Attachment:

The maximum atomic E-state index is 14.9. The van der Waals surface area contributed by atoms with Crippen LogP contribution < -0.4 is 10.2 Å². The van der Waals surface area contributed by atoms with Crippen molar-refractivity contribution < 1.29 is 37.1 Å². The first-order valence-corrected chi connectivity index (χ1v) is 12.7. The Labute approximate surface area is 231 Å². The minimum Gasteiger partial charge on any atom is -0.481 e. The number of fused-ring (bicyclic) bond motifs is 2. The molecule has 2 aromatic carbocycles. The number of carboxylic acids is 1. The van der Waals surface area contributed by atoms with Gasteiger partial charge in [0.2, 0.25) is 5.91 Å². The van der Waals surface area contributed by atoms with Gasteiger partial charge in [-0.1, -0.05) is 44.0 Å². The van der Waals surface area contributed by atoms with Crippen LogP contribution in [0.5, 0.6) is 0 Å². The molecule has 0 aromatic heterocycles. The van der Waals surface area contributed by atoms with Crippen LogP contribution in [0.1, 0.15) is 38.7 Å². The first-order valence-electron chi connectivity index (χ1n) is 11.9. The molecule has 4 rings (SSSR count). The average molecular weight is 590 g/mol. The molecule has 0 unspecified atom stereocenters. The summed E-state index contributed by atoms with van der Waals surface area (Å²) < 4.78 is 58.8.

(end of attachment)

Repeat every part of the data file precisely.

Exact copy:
The maximum atomic E-state index is 14.9. The van der Waals surface area contributed by atoms with Crippen LogP contribution < -0.4 is 10.2 Å². The van der Waals surface area contributed by atoms with Crippen molar-refractivity contribution < 1.29 is 37.1 Å². The first-order valence-corrected chi connectivity index (χ1v) is 12.7. The Labute approximate surface area is 231 Å². The minimum Gasteiger partial charge on any atom is -0.481 e. The number of fused-ring (bicyclic) bond motifs is 2. The molecule has 2 aromatic carbocycles. The number of carboxylic acids is 1. The van der Waals surface area contributed by atoms with Gasteiger partial charge in [0.2, 0.25) is 5.91 Å². The van der Waals surface area contributed by atoms with Gasteiger partial charge in [-0.1, -0.05) is 44.0 Å². The van der Waals surface area contributed by atoms with Crippen LogP contribution in [0.5, 0.6) is 0 Å². The molecule has 0 aromatic heterocycles. The van der Waals surface area contributed by atoms with Crippen LogP contribution in [0.1, 0.15) is 38.7 Å². The first-order valence-electron chi connectivity index (χ1n) is 11.9. The molecule has 4 rings (SSSR count). The average molecular weight is 590 g/mol. The molecule has 0 unspecified atom stereocenters. The summed E-state index contributed by atoms with van der Waals surface area (Å²) < 4.78 is 58.8.